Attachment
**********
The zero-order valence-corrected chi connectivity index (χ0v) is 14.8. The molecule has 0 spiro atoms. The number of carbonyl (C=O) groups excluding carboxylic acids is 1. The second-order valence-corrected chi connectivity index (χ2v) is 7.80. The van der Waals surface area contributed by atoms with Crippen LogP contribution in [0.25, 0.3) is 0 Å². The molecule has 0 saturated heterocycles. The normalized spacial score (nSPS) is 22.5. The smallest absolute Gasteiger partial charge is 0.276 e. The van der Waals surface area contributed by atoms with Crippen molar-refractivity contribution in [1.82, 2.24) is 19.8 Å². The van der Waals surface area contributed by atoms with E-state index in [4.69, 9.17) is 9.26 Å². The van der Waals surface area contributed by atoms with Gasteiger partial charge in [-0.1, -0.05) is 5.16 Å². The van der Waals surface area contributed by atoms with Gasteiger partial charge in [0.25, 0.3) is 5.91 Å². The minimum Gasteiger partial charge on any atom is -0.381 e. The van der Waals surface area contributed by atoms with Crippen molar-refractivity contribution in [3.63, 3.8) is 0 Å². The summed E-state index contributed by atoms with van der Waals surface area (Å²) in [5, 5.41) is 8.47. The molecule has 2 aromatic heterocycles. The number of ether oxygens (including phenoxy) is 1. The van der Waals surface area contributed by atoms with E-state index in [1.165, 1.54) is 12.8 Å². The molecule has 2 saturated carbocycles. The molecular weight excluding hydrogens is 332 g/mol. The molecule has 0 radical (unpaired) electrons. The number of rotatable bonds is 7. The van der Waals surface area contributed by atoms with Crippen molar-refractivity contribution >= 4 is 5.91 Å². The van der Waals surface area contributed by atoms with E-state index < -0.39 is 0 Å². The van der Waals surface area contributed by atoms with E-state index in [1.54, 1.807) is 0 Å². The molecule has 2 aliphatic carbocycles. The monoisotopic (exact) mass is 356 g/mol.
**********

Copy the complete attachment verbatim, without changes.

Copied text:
The zero-order valence-corrected chi connectivity index (χ0v) is 14.8. The molecule has 0 spiro atoms. The number of carbonyl (C=O) groups excluding carboxylic acids is 1. The second-order valence-corrected chi connectivity index (χ2v) is 7.80. The van der Waals surface area contributed by atoms with Crippen LogP contribution in [0.25, 0.3) is 0 Å². The molecule has 0 saturated heterocycles. The normalized spacial score (nSPS) is 22.5. The smallest absolute Gasteiger partial charge is 0.276 e. The van der Waals surface area contributed by atoms with Crippen molar-refractivity contribution in [1.82, 2.24) is 19.8 Å². The van der Waals surface area contributed by atoms with E-state index in [4.69, 9.17) is 9.26 Å². The van der Waals surface area contributed by atoms with Gasteiger partial charge in [-0.1, -0.05) is 5.16 Å². The van der Waals surface area contributed by atoms with Gasteiger partial charge in [0.25, 0.3) is 5.91 Å². The minimum Gasteiger partial charge on any atom is -0.381 e. The van der Waals surface area contributed by atoms with Crippen molar-refractivity contribution in [3.63, 3.8) is 0 Å². The summed E-state index contributed by atoms with van der Waals surface area (Å²) in [5, 5.41) is 8.47. The molecule has 2 aromatic heterocycles. The number of ether oxygens (including phenoxy) is 1. The van der Waals surface area contributed by atoms with E-state index in [1.165, 1.54) is 12.8 Å². The molecule has 2 saturated carbocycles. The molecular weight excluding hydrogens is 332 g/mol. The molecule has 0 radical (unpaired) electrons. The number of rotatable bonds is 7. The van der Waals surface area contributed by atoms with Crippen molar-refractivity contribution >= 4 is 5.91 Å². The van der Waals surface area contributed by atoms with E-state index < -0.39 is 0 Å². The van der Waals surface area contributed by atoms with E-state index in [1.54, 1.807) is 0 Å². The molecule has 2 aliphatic carbocycles. The monoisotopic (exact) mass is 356 g/mol.